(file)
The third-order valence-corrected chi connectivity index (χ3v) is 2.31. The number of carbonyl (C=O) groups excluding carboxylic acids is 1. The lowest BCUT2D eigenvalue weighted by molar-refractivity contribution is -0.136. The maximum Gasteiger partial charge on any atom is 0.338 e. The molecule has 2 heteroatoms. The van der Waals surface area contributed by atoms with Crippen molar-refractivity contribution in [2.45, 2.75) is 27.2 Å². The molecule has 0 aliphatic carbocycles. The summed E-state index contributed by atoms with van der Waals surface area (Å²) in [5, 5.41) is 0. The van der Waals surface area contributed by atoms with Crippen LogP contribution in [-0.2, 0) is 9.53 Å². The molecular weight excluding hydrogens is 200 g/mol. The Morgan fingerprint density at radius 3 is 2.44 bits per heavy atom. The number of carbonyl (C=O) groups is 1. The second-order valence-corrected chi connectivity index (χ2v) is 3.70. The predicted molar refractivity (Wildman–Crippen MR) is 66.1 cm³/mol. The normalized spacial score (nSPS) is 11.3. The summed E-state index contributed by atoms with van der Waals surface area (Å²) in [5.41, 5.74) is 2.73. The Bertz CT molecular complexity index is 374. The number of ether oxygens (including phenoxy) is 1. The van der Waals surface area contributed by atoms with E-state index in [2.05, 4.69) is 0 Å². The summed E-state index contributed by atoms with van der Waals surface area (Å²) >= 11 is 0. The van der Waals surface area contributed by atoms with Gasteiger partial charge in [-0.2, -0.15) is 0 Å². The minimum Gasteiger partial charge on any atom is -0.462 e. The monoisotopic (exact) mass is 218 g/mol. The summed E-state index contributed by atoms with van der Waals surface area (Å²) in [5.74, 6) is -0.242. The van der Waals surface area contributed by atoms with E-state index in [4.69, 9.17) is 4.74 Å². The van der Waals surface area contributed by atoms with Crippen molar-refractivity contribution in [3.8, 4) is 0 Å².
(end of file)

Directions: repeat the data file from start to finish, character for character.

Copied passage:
The third-order valence-corrected chi connectivity index (χ3v) is 2.31. The number of carbonyl (C=O) groups excluding carboxylic acids is 1. The lowest BCUT2D eigenvalue weighted by molar-refractivity contribution is -0.136. The maximum Gasteiger partial charge on any atom is 0.338 e. The molecule has 2 heteroatoms. The van der Waals surface area contributed by atoms with Crippen molar-refractivity contribution in [2.45, 2.75) is 27.2 Å². The molecule has 0 aliphatic carbocycles. The summed E-state index contributed by atoms with van der Waals surface area (Å²) in [5, 5.41) is 0. The van der Waals surface area contributed by atoms with Crippen LogP contribution in [-0.2, 0) is 9.53 Å². The molecular weight excluding hydrogens is 200 g/mol. The Morgan fingerprint density at radius 3 is 2.44 bits per heavy atom. The number of carbonyl (C=O) groups is 1. The second-order valence-corrected chi connectivity index (χ2v) is 3.70. The predicted molar refractivity (Wildman–Crippen MR) is 66.1 cm³/mol. The normalized spacial score (nSPS) is 11.3. The summed E-state index contributed by atoms with van der Waals surface area (Å²) in [5.41, 5.74) is 2.73. The Bertz CT molecular complexity index is 374. The number of ether oxygens (including phenoxy) is 1. The van der Waals surface area contributed by atoms with E-state index in [2.05, 4.69) is 0 Å². The summed E-state index contributed by atoms with van der Waals surface area (Å²) >= 11 is 0. The van der Waals surface area contributed by atoms with Gasteiger partial charge in [-0.2, -0.15) is 0 Å². The minimum Gasteiger partial charge on any atom is -0.462 e. The monoisotopic (exact) mass is 218 g/mol. The summed E-state index contributed by atoms with van der Waals surface area (Å²) in [5.74, 6) is -0.242. The van der Waals surface area contributed by atoms with E-state index in [4.69, 9.17) is 4.74 Å². The van der Waals surface area contributed by atoms with Crippen molar-refractivity contribution in [3.8, 4) is 0 Å².